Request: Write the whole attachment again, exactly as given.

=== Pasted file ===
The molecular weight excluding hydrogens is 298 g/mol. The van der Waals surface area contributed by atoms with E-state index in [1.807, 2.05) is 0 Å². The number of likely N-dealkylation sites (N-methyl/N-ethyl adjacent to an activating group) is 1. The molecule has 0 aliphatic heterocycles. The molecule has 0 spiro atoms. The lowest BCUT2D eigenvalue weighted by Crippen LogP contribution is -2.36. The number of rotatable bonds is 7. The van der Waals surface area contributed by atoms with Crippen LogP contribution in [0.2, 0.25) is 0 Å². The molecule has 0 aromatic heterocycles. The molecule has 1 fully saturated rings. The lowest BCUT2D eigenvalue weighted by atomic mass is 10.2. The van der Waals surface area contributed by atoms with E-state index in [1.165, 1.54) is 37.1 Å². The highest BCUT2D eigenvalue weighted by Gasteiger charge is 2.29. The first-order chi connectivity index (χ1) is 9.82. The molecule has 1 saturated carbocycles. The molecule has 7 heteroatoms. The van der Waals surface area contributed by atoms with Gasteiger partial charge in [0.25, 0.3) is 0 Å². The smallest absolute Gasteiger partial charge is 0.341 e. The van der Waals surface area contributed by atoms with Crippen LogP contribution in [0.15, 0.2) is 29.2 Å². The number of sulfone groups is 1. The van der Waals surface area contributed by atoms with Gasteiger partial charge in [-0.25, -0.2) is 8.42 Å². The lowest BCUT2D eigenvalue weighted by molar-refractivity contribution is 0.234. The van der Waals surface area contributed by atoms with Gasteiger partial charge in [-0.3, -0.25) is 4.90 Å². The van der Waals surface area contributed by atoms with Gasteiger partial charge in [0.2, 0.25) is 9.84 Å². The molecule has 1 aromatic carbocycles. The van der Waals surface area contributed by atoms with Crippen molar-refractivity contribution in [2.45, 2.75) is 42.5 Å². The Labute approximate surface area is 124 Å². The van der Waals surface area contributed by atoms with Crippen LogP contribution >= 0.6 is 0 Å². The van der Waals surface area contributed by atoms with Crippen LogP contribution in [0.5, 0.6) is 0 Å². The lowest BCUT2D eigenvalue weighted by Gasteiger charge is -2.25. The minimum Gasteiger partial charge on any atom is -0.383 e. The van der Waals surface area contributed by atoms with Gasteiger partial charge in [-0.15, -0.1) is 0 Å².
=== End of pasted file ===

The molecular weight excluding hydrogens is 298 g/mol. The van der Waals surface area contributed by atoms with E-state index in [1.807, 2.05) is 0 Å². The number of likely N-dealkylation sites (N-methyl/N-ethyl adjacent to an activating group) is 1. The molecule has 0 aliphatic heterocycles. The molecule has 0 spiro atoms. The lowest BCUT2D eigenvalue weighted by Crippen LogP contribution is -2.36. The number of rotatable bonds is 7. The van der Waals surface area contributed by atoms with Crippen LogP contribution in [0.2, 0.25) is 0 Å². The molecule has 0 aromatic heterocycles. The molecule has 1 fully saturated rings. The lowest BCUT2D eigenvalue weighted by atomic mass is 10.2. The van der Waals surface area contributed by atoms with E-state index in [1.165, 1.54) is 37.1 Å². The highest BCUT2D eigenvalue weighted by Gasteiger charge is 2.29. The first-order chi connectivity index (χ1) is 9.82. The molecule has 1 saturated carbocycles. The molecule has 7 heteroatoms. The van der Waals surface area contributed by atoms with Gasteiger partial charge in [0.25, 0.3) is 0 Å². The smallest absolute Gasteiger partial charge is 0.341 e. The van der Waals surface area contributed by atoms with Crippen LogP contribution in [0.15, 0.2) is 29.2 Å². The number of sulfone groups is 1. The van der Waals surface area contributed by atoms with Gasteiger partial charge in [-0.25, -0.2) is 8.42 Å². The lowest BCUT2D eigenvalue weighted by molar-refractivity contribution is 0.234. The van der Waals surface area contributed by atoms with Gasteiger partial charge in [-0.3, -0.25) is 4.90 Å². The van der Waals surface area contributed by atoms with Gasteiger partial charge in [0.2, 0.25) is 9.84 Å². The molecule has 1 aromatic carbocycles. The van der Waals surface area contributed by atoms with Crippen molar-refractivity contribution in [2.45, 2.75) is 42.5 Å². The Labute approximate surface area is 124 Å². The van der Waals surface area contributed by atoms with Crippen LogP contribution >= 0.6 is 0 Å². The van der Waals surface area contributed by atoms with Crippen LogP contribution in [0.5, 0.6) is 0 Å². The lowest BCUT2D eigenvalue weighted by Gasteiger charge is -2.25. The minimum Gasteiger partial charge on any atom is -0.383 e. The van der Waals surface area contributed by atoms with Gasteiger partial charge in [-0.15, -0.1) is 0 Å².